Incognito had the audience on its feet at Ronnie Scott's last night, treating us to a selection of their biggest hits, some new songs and a musical tribute to George Duke who died this week. It's 34 years since the first Incognito recording was made and yet their sound remains fresh and appealing to both long standing fans as well as to a younger audience.
This is a big band, with bass guitar, keyboards, a trio of horns, drums, percussion and no less than four vocalists. Band leader and founder, Bluey has been constant throughout the years but Incognito has always been a band that musicians come in and out of and perhaps this has ensured the continued freshness. One of the leading exponents of what is sometimes known as "Brit-funk", Mauritian born Bluey was originally a member of another band from that genre - Light of the World but told the story of how he was displaced by another, younger guitar player which led to him forming his own band, Incognito.
The set began with Expresso Maduereira, an excellent and lengthy instrumental work out of a track originally recorded by Banda Black Rio but a regular track in the Incognito repertoire. This was followed by a number of more recent tracks before the real business of the night began with a fantastic rendition of Parisienne Girl - the band's first recording from 1979 and the track that first brought them to my attention. I have this track on 12 inch vinyl. It is still as sophisticated today as it was in 1979 and is at the jazzier end of Incognito's oeuvre. Their biggest hits - the Stevie Wonder number Don't You Worry 'Bout a Thing brought the audience to their feet whilst their version of another Wonder song As kept them there. And of course, Always There which served as the finale brought the house down, with terrific vocals from Vanessa Haynes so memorably performed by Jocelyn Brown on Incognito's recording of this Ronnie Laws track back in 1990.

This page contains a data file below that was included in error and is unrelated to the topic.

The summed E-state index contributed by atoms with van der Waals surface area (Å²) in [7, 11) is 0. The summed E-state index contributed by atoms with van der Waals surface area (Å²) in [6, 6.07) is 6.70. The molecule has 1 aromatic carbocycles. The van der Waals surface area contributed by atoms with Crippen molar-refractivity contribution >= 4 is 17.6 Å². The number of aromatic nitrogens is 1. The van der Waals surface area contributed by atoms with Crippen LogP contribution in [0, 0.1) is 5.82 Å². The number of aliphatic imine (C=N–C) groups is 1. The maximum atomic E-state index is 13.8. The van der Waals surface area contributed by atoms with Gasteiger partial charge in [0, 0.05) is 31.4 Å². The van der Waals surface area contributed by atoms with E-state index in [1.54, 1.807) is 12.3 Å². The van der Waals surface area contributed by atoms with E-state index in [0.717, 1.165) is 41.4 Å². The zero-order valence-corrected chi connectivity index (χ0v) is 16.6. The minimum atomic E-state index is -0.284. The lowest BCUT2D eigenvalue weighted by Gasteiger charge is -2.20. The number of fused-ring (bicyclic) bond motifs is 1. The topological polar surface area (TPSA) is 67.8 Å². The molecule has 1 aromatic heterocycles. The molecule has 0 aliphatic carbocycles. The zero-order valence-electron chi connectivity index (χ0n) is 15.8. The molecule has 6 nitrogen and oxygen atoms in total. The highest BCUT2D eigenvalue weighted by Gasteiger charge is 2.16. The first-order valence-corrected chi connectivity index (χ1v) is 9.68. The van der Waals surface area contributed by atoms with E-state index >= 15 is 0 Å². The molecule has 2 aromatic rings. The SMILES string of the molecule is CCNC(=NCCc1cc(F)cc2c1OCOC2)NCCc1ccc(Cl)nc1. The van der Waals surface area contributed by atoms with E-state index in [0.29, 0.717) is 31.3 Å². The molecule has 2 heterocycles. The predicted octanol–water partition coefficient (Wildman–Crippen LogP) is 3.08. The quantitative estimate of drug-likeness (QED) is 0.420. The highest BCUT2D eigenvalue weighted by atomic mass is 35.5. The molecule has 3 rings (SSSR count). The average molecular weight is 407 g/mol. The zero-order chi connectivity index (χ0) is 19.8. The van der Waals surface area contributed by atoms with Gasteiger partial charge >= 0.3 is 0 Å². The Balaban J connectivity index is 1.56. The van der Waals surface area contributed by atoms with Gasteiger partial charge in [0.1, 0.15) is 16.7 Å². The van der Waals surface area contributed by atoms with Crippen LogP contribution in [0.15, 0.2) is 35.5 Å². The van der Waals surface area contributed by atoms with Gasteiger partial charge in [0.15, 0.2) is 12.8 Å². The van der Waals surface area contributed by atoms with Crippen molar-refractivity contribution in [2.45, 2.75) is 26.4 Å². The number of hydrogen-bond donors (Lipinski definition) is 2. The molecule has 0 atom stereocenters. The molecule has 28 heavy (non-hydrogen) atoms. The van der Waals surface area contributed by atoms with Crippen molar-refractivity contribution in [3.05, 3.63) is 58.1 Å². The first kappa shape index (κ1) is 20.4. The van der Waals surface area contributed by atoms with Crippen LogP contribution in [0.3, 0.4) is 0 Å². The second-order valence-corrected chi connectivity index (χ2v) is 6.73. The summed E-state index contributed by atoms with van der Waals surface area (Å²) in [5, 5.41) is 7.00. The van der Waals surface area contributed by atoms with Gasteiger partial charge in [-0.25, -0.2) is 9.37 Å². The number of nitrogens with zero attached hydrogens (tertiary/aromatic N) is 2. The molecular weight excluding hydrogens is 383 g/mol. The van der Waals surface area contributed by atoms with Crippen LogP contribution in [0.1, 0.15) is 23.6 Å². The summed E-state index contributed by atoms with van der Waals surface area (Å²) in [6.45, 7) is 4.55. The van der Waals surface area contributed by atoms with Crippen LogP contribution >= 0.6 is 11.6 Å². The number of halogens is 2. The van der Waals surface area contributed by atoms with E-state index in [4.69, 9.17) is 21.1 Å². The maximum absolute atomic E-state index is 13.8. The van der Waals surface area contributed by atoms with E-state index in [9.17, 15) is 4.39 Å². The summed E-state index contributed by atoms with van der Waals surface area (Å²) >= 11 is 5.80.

All good stuff but the highlight for me was George Duke's Brazilian Love Affair which sounded exactly like the original - really - with that tinkling percussive intro, hard bass and keyboards and soaring vocals taking my right back to 1980 when I first heard the original which included Flora Purim and Milton Nascimento on vocals. Duke, such a loss. A great evening that sent me home thinking I must buy a turntable so I can get my vinyl out again!